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Longitudinal PET and postmortem analysis reveals widespread neuroinflammation in SARS-CoV-2 infected rhesus macaques, 2023, Nieuwland et al.

Discussion in 'Long Covid research' started by SNT Gatchaman, Jul 30, 2023.

  1. SNT Gatchaman

    SNT Gatchaman Senior Member (Voting Rights)

    Aotearoa New Zealand
    Longitudinal positron emission tomography and postmortem analysis reveals widespread neuroinflammation in SARS-CoV-2 infected rhesus macaques
    Nieuwland, Juliana M.; Nutma, Erik; Philippens, Ingrid H. C. H. M.; Böszörményi, Kinga P.; Remarque, Edmond J.; Bakker, Jaco; Meijer, Lisette; Woerdman, Noor; Fagrouch, Zahra C.; Verstrepen, Babs E.; Langermans, Jan A. M.; Verschoor, Ernst J.; Windhorst, Albert D.; Bontrop, Ronald E.; de Vries, Helga E.; Stammes, Marieke A.; Middeldorp, Jinte

    Coronavirus disease 2019 (COVID-19) patients initially develop respiratory symptoms, but they may also suffer from neurological symptoms. People with long-lasting effects after acute infections with severe respiratory syndrome coronavirus 2 (SARS-CoV-2), i.e., post-COVID syndrome or long COVID, may experience a variety of neurological manifestations. Although we do not fully understand how SARS-CoV-2 affects the brain, neuroinflammation likely plays a role.

    To investigate neuroinflammatory processes longitudinally after SARS-CoV-2 infection, four experimentally SARS-CoV-2 infected rhesus macaques were monitored for 7 weeks with 18-kDa translocator protein (TSPO) positron emission tomography (PET) using [18F]DPA714, together with computed tomography (CT). The baseline scan was compared to weekly PET–CTs obtained post-infection (pi). Brain tissue was collected following euthanasia (50 days pi) to correlate the PET signal with TSPO expression, and glial and endothelial cell markers. Expression of these markers was compared to brain tissue from uninfected animals of comparable age, allowing the examination of the contribution of these cells to the neuroinflammatory response following SARS-CoV-2 infection.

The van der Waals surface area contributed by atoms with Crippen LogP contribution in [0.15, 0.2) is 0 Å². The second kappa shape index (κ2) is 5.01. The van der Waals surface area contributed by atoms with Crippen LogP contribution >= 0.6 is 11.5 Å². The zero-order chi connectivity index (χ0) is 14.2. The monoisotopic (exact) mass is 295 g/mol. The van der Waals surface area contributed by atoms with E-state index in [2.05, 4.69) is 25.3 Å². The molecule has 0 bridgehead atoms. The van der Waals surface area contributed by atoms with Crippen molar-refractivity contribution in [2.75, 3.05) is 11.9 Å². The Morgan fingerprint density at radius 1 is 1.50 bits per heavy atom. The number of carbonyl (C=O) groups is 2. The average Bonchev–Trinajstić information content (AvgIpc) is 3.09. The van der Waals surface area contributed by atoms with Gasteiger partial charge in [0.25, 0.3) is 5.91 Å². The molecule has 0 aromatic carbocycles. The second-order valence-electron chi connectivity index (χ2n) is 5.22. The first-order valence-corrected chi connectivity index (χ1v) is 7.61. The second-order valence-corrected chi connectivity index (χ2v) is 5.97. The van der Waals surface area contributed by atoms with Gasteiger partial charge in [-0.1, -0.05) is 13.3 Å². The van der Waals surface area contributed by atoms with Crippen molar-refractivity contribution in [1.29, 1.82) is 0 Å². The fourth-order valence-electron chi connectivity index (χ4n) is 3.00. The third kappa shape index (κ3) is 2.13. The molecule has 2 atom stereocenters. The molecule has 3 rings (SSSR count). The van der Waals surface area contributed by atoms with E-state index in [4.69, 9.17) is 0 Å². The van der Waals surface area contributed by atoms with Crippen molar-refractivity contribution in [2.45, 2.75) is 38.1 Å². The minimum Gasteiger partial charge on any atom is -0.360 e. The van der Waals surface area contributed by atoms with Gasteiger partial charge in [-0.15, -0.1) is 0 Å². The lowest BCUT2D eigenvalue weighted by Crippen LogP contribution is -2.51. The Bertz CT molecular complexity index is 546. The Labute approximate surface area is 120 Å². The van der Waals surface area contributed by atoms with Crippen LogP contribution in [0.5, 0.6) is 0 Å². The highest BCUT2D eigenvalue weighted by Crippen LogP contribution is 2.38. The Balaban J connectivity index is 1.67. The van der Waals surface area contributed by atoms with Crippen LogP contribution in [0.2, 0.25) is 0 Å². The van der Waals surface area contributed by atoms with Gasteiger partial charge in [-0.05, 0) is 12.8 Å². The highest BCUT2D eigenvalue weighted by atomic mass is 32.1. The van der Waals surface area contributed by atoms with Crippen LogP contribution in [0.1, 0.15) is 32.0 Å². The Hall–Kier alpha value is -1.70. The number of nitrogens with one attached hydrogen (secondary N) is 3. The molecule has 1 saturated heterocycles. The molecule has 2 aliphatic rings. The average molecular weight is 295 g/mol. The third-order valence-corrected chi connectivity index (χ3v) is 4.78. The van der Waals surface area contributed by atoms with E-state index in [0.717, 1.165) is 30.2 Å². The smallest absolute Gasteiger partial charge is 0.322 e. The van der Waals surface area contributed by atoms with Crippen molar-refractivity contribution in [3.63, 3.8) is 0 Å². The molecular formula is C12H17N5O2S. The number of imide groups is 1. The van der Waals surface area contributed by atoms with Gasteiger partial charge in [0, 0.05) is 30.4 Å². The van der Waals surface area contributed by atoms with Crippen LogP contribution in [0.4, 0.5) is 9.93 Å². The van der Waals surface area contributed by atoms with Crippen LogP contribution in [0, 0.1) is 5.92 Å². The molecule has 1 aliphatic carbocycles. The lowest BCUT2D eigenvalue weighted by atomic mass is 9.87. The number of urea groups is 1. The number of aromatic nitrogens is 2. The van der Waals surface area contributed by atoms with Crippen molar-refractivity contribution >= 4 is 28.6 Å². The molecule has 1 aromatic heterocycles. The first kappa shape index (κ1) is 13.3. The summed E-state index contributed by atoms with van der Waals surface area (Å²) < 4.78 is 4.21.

TSPO PET revealed an increased tracer uptake throughout the brain of all infected animals already from the first scan obtained post-infection (day 2), which increased to approximately twofold until day 30 pi. Postmortem immunohistochemical analysis of the hippocampus and pons showed TSPO expression in cells expressing ionized calcium-binding adaptor molecule 1 (IBA1), glial fibrillary acidic protein (GFAP), and collagen IV. In the hippocampus of SARS-CoV-2 infected animals the TSPO+ area and number of TSPO+ cells were significantly increased compared to control animals. This increase was not cell type specific, since both the number of IBA1+TSPO+ and GFAP+TSPO+ cells was increased, as well as the TSPO+ area within collagen IV+ blood vessels.

    This study manifests [18F]DPA714 as a powerful radiotracer to visualize SARS-CoV-2 induced neuroinflammation. The increased uptake of [18F]DPA714 over time implies an active neuroinflammatory response following SARS-CoV-2 infection. This inflammatory signal coincides with an increased number of TSPO expressing cells, including glial and endothelial cells, suggesting neuroinflammation and vascular dysregulation. These results demonstrate the long-term neuroinflammatory response following a mild SARS-CoV-2 infection, which potentially precedes long-lasting neurological symptoms.

    Link | PDF (Journal of Neuroinflammation)
    alktipping, Wyva, Dolphin and 2 others like this.

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